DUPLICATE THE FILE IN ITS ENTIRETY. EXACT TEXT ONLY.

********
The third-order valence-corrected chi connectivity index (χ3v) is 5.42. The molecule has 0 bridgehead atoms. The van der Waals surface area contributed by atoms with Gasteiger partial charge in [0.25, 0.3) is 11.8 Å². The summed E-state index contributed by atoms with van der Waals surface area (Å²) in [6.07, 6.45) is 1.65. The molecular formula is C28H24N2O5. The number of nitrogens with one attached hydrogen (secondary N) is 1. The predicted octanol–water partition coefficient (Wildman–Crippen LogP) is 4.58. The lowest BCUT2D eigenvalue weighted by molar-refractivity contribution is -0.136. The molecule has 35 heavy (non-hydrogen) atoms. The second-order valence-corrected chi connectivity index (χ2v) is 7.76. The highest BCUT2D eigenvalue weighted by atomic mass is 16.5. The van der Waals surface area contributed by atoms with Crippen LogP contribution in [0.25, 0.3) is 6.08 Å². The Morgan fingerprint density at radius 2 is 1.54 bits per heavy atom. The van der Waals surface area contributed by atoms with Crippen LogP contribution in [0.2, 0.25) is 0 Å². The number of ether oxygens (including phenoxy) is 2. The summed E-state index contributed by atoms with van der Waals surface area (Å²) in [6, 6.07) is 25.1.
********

The third-order valence-corrected chi connectivity index (χ3v) is 5.42. The molecule has 0 bridgehead atoms. The van der Waals surface area contributed by atoms with Gasteiger partial charge in [0.25, 0.3) is 11.8 Å². The summed E-state index contributed by atoms with van der Waals surface area (Å²) in [6.07, 6.45) is 1.65. The molecular formula is C28H24N2O5. The number of nitrogens with one attached hydrogen (secondary N) is 1. The predicted octanol–water partition coefficient (Wildman–Crippen LogP) is 4.58. The lowest BCUT2D eigenvalue weighted by molar-refractivity contribution is -0.136. The molecule has 35 heavy (non-hydrogen) atoms. The second-order valence-corrected chi connectivity index (χ2v) is 7.76. The highest BCUT2D eigenvalue weighted by atomic mass is 16.5. The van der Waals surface area contributed by atoms with Crippen LogP contribution in [0.25, 0.3) is 6.08 Å². The Morgan fingerprint density at radius 2 is 1.54 bits per heavy atom. The van der Waals surface area contributed by atoms with Crippen LogP contribution in [0.2, 0.25) is 0 Å². The number of ether oxygens (including phenoxy) is 2. The summed E-state index contributed by atoms with van der Waals surface area (Å²) in [6, 6.07) is 25.1.